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I'm plotting a CSV file of weather data, and I got it to import just fine in my code, but i'm trying to plot it. Here's a sample of the CSV data:


Anyway, I'd like the time to be on the X axis, but I can't get it to plot using matplotlib. I tried a method using xticks, and it plotted my y values, but that was it. It just gave me a thick solid line on my X axis.

import matplotlib as mpl
import numpy as np
import matplotlib.pyplot as plt
import matplotlib.cbook as cbook
from matplotlib.dates import date2num
import datetime as DT
import re

data = np.genfromtxt('FILE.csv', delimiter=',', dtype=None, skip_header=3)
length = len(data)

x = data['f0']
y = data['f7']

fig = plt.figure()
ax1 = fig.add_subplot(111)

#plt.plot_date(x, y)
leg = ax1.legend()


I'm missing a few crucial parts because I honestly don't know where to go from here. I checked the data type of my numpy array, and it kept saying numpy.ndarray, and I can't find a way to convert it to a string or an int value to plot. It's a 24 hour CSV file, and I would like tick marks every 30 minutes or so. Any ideas?

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This question is possible related. –  Cody Piersall Jul 4 '13 at 20:26
Tried that, but I got a bunch of errors and it never plotted or output data. I tried this: stackoverflow.com/questions/6974847/… and I got just a solid black line on the x axis, probably because there is a good 600 tick marks. How would I change that? –  user2551677 Jul 4 '13 at 20:49
I've had success with giving plt.plot() a list of datetime objects for the x coordinates and then a list of floats for the y values. I'm not sure what a convenient way to get that out of a numpy array would be, or how to really control the tick marks, but that might at least give you a chart. –  seaotternerd Jul 4 '13 at 21:14
pandas is pretty good at importing csv data, Parsing good and has some basic plotting functionality. After examining data can go back to pure matplotlib functionality. –  Joop Jul 4 '13 at 21:16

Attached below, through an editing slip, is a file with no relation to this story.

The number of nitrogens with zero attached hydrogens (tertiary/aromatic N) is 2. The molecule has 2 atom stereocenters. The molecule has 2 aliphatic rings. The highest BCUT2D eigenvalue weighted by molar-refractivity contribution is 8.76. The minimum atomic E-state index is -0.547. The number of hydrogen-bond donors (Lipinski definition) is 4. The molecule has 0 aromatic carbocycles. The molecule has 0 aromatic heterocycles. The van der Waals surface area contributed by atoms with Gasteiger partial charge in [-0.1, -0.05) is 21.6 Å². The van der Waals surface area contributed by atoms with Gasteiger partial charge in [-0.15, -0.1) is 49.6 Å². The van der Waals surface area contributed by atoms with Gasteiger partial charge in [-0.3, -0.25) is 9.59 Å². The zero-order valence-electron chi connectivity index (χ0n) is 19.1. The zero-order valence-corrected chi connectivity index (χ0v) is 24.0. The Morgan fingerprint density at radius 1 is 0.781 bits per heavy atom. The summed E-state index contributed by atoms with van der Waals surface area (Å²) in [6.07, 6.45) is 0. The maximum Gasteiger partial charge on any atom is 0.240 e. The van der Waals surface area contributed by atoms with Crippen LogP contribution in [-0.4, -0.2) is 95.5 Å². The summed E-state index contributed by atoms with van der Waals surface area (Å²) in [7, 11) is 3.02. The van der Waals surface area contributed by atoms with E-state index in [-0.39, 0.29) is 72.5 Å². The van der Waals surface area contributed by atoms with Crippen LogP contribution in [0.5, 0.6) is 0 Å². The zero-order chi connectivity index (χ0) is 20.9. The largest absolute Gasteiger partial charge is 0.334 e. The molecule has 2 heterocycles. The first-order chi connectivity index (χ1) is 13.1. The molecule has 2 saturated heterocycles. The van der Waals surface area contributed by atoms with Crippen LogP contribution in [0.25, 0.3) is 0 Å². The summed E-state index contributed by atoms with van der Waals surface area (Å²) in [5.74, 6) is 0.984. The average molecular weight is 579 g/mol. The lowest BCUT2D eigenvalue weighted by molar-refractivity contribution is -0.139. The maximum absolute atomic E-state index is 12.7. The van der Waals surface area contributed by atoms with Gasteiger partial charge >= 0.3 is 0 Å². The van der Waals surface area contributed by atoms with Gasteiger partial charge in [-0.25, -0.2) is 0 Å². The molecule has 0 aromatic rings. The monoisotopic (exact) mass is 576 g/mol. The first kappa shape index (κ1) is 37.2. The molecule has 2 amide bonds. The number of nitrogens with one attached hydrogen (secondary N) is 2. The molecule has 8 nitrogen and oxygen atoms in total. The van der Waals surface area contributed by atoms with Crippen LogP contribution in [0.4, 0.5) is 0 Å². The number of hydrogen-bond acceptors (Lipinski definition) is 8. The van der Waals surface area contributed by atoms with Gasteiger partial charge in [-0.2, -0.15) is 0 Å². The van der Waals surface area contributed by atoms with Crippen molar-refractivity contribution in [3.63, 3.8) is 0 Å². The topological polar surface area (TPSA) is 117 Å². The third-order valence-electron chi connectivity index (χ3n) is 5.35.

I've posted an answer. I tested it, and it works on my computer (always gotta have that disclaimer). –  Cody Piersall Jul 4 '13 at 21:42

2 Answers 2

Well, this is not very elegant, but it works. The key is to change the times stored in x, which are just strings, to datetime objects so that matploblib can plot them. I have made a function that does the conversion and called it get_datetime_from_string.

** Edited code to be compatible with Python 2.7 and work with times with single digit hours **

import matplotlib as mpl
import numpy as np
import matplotlib.pyplot as plt
import matplotlib.cbook as cbook
from matplotlib.dates import date2num
import datetime as DT
import re

def get_datetime_from_string(time_string):
    ''' Returns a datetime.datetime object

        time_string: a string of the form 'xx:xxam'

    # there's got to be a better way to do this.
    # Convert it to utf-8 so string slicing works as expected.
    time_string = unicode(time_string, 'utf-8')

    # period is either am or pm
    colon_position = time_string.find(':')
    period = time_string[-2:]
    hour = int(time_string[:colon_position])
    if period.lower() == 'pm':
        hour += 12

    minute = int(time_string[colon_position + 1:colon_position + 3])

    return DT.datetime(1,1,1,hour, minute)